The Apse Mosaic at the Basilica of St. John Lateran

4th or 5th century (Christ with angels, cross with stags and rivers, river border)
6th century (the six tall saints flanking the Cross)
13th century (repairs and addition of Nicholas IV and SS. Francis and Anthony)

Basilica of St. John Lateran, Rome

The mosaic is actually a Crucifixion image, with the historical crucifixion represented in the small medallion at the center of the cross and the rest a meditation on the timeless meaning of that event.

In this work, the cross is Christ. Like Christ in the Deësis it is flanked by Mary and John the Baptist. Four of the other saints who flank it carry scrolls attesting to Christ's divinity. From it flow the streams of water from which the stags are drinking, an allusion to Ps. 42:1, "As the hart panteth after the fountains of water; so my soul panteth after thee, O God."

Most importantly, the flowing streams and the vibrant river life at the bottom of the image (see detail) refer to Ezekiel 47, which is read in Roman Catholic churches each year on the Feast of the Dedication of the Lateran Basilica (November 8). In this chapter Ezekiel is given a vision of streams flowing out from the Temple to all the land, making it fertile and healing even the salt sea: "There shall be fishes in abundance...and all things shall live to which the torrent shall come....  And by the torrent on the banks thereof on both sides shall grow all trees that bear fruit...and their fruit shall not fail (9, 12)."  In traditional Christian interpretation, the Temple of this vision is Christ, and the water is the water of baptism. Thus the mosaic labels the river as IORDANES, the Jordan, symbol of Christian baptism.

The central meaning, then, is that the cross of Christ fulfills the promise of salvation made to Ezekiel, restoring mankind and indeed all of nature to God's grace. We are again in Eden, as is also suggested by the fact that there are four streams, like the four rivers flowing from Eden in Genesis 2:10-14. This restoration is also suggested by the Tree of Life between the streams, with a phoenix perched in it, and by the New Jerusalem directly below. It is a theme is especially suited to St. John Lateran, which was originally called the Basilica of the Savior.

The figures in the mosaic are identified by labels. On the left (see detail) are St. Paul, St. Peter, St. Francis of Assisi, and a smaller figure of Pope Nicholas IV, who ordered the 13th century work. The Virgin places her right hand on his tiara. The scroll in St. Paul's hand has the words salvatorem expectantes, apparently from Titus 2:13, which in full reads expectantes beatam spem et adventum gloriae magni Dei et salvatoris nostri Iesu Christi, "Looking for the blessed hope and coming of the glory of the great God and our savior Jesus Christ." St. Peter's scroll bears the words he spoke to Jesus in Matthew 16:16, tu es christus filius dei vivi, "you are the Christ, the son of the living God."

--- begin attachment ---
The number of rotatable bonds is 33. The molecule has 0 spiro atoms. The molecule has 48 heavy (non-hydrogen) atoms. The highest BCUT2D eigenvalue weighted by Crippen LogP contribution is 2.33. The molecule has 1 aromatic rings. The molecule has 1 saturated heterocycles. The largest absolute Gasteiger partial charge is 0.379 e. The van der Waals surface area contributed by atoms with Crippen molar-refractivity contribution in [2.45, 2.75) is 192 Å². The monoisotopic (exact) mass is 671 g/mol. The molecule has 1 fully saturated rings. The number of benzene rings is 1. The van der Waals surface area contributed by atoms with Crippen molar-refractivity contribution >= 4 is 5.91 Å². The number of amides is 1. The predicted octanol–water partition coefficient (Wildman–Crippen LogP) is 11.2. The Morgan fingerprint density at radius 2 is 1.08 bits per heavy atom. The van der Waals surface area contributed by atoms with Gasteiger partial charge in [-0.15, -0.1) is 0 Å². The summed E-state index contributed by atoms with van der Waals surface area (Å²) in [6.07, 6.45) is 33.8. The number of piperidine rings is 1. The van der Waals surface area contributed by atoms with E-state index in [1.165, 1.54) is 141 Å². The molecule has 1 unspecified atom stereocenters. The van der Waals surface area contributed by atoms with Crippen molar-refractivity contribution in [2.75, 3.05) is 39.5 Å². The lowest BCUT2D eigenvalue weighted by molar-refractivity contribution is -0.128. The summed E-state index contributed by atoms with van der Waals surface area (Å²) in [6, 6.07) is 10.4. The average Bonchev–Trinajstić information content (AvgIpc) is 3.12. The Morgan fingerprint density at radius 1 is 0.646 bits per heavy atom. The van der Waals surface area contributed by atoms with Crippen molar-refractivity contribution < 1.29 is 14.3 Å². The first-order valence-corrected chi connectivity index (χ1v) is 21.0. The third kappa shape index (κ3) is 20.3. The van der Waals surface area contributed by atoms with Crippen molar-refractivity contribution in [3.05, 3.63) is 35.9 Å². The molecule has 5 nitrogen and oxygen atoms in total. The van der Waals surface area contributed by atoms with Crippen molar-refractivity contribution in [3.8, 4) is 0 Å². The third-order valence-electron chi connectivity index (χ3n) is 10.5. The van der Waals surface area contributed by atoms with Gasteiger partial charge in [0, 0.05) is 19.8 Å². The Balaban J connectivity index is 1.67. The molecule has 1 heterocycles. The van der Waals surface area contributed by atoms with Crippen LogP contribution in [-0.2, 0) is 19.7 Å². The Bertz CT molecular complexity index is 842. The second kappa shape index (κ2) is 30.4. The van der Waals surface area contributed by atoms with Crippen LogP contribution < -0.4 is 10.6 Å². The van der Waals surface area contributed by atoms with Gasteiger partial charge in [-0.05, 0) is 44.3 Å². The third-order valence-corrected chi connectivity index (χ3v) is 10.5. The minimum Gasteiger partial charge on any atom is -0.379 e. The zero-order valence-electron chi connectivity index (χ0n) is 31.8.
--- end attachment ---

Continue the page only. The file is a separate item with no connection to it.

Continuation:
On the right (see detail) are St. John the Baptist, a smaller figure of St. Anthony of Padua (1195-1231), St. John the Evangelist, and St. Andrew. The Evangelist's scroll reads in principio erat verbum, the first words of his gospel ("In the beginning was the Word"). I have not been able to identify the words on Andrew's scroll, but they begin with tu es, "thou art" – it was Andrew who first suggested to Peter that Jesus was the Messiah.

It should be no surprise that Camerino and Torriti included St. Francis and his follower St. Anthony, because these artists were themselves Franciscan friars, and Nicholas their patron was the first Franciscan Pope.

According to the Catholic Encyclopedia (s.v. "Saint John Lateran"), the figure of Christ with the angels is from the 5th century, possibly the 4th. Also from this period are the Cross in the center, the four rivers flowing from it, and the river scene along the bottom. The saints standing on either side of the Cross are from the 6th century; they were repaired in the 13th by Pope Nicholas IV, who is shown prostrate at the feet of the Virgin Mary. Also from the 13th are the figures of St. Francis and St. Anthony of Padua, who have been shoehorned in to the left of Mary and the right of St. John.

Details from the image:

Read more about the Crucifixion and the Cross.
Read more about stags in Christian symbolism.

Photographed at the basilica by Richard Stracke, shared under Attribution-NonCommercial-ShareAlike license.